The Potential of AI in Home Care
AI is well-positioned to assist in addressing the future shortfall of senior home health care workers. Conversational AI devices, which can converse with humans, have improved the quality of life, independence, and mental health of elderly persons who live alone.
The expanding older population is putting pressure on care resources. Eldercare, long-term care, and chronic illness management are increasingly burdensome and costly health care problems, and the situation will worsen in the coming years as the population ages.
The number of Americans over 65 is expected to more than double in the United States, rising from 50 million now to almost 100 million by 2060. This rapidly expanding older population is already putting a burden on care teams, home health aides, and family caregivers.
The number of monitoring devices collecting patient data for AI applications like predictive analytics will skyrocket. There were 53,000 such devices in use in 2017, and there will be 3.1 million by 2021.
As more devices are connected to AI-based predictive analytics models, hospitals will save US$52 billion by 2021, with North America leading the way with US$21 billion in savings.
Many AI businesses start with hospitals, where they face bureaucratic roadblocks, budgetary constraints, and reluctance about turning over the personal data essential to train artificial intelligence models.
Wearables driven by AI provide users with real-time reminders and actions to avoid health risks and detect illnesses before they progress.
Furthermore, by continuously capturing and analyzing patient metrics and enabling remote monitoring, these AI wearables would allow clinicians to see changes in activity and behavior patterns that could aid in the prevention of potential problems such as heart failure, diabetes, chronic obstructive pulmonary disease, and even COVID-19.
Artificial intelligence’s disruptive power is being felt across many industries, but nowhere is its potential impact more profoundly life-changing than in health care.
Today, the potential of AI is being used in-home care settings to enhance and improve care to make it more effective, efficient, safe, and compassionate while meeting people where they are — at home.
Given the conditions, healthcare practitioners are beginning to delegate specific treatment pathways to AI-based automation. As a result, AI is now present in all therapeutic processes, from advanced biometric data surveillance to early sickness identification.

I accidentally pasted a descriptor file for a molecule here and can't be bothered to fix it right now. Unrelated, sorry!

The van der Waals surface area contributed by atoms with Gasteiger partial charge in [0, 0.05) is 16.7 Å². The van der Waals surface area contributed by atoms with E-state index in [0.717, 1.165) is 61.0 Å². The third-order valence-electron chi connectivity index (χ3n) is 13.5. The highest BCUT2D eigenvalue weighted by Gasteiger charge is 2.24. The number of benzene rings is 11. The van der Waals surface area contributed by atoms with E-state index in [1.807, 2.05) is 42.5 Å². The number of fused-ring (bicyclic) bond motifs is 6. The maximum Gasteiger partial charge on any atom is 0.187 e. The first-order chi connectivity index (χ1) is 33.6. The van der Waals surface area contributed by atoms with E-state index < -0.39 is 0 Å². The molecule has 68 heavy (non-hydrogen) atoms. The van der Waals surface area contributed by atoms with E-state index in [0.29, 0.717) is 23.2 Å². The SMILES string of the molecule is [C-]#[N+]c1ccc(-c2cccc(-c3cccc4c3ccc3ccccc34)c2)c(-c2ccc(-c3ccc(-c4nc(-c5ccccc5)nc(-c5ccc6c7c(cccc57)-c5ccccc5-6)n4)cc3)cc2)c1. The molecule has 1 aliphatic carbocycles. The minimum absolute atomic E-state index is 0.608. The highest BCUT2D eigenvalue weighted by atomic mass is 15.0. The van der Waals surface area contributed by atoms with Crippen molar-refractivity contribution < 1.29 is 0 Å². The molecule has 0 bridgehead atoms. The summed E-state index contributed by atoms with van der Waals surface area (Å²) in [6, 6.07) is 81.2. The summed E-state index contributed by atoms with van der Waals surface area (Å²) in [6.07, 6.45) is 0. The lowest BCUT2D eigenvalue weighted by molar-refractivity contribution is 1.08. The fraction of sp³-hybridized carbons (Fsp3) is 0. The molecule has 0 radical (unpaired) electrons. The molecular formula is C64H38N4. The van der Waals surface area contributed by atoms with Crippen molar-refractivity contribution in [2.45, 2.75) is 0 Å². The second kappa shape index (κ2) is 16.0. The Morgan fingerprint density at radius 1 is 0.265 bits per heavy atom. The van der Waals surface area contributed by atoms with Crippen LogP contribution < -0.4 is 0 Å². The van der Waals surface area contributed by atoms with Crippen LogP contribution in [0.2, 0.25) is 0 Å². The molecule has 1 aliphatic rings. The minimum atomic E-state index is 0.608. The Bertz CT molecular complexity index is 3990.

AI is supporting patients and their families in grasping treatment methods. AI is also helping doctors in treating patients more effectively.
24/7 Care Assistants
AI-powered virtual nursing assistants, who are accessible 24 hours a day, may easily contact (and be contacted by) a large population of patients to see whether they feel well, take their medications, and have any questions about their treatment up crucial clinical resources.
If patients need assistance, they can be sent to their physician or another provider, services, or a loved one without requiring human interaction.
Virtual nursing assistants can help patients manage chronic diseases at home or after being discharged from the hospital by increasing patient engagement and boosting self-management skills to keep chronic illnesses from deteriorating. In addition, by reducing barriers to care and enhancing communication among patients, their families, and their providers, these virtual nursing assistants can help improve treatment, and give better results while saving costs.
People’s health and well-being are exacerbated by loneliness. According to a recent Cigna/Ipsos study, 46% of Americans feel alone in their homes and neighborhoods.
The problem is particularly acute among the elderly: 25 million persons over the age of 60 suffer from chronic loneliness, which is expected to climb to 35 million by 2030.
AI-powered chatbots are especially well-suited to tackling social isolation in-home care settings.
These chatbots can carry on a real conversation by utilizing conversational voice assistants, smart speakers, and robust natural language processing algorithms.
These digital companions may gather information about a person’s emotional status, noting whether they are not sleeping well, in pain, or depressed, which may be symptoms of a more serious mental health problem, in addition to giving companionship and emotional support to users.
There is a lot of data accessible in the healthcare area; the problem is that it is scattered among several databases. Furthermore, for data to be effective, it must be accurate, uniform, and complete, which is not always the case in the healthcare profession. Finally, budget limits become a hurdle in a society where reimbursements are limited. It is expensive to maintain current technology, let alone invest in new ones. Perhaps AI may minimize the time and effort necessary to gather data, analyze data, and prescribe a plan of action, thereby helping to enhance the lives of individuals receiving care and those providing it.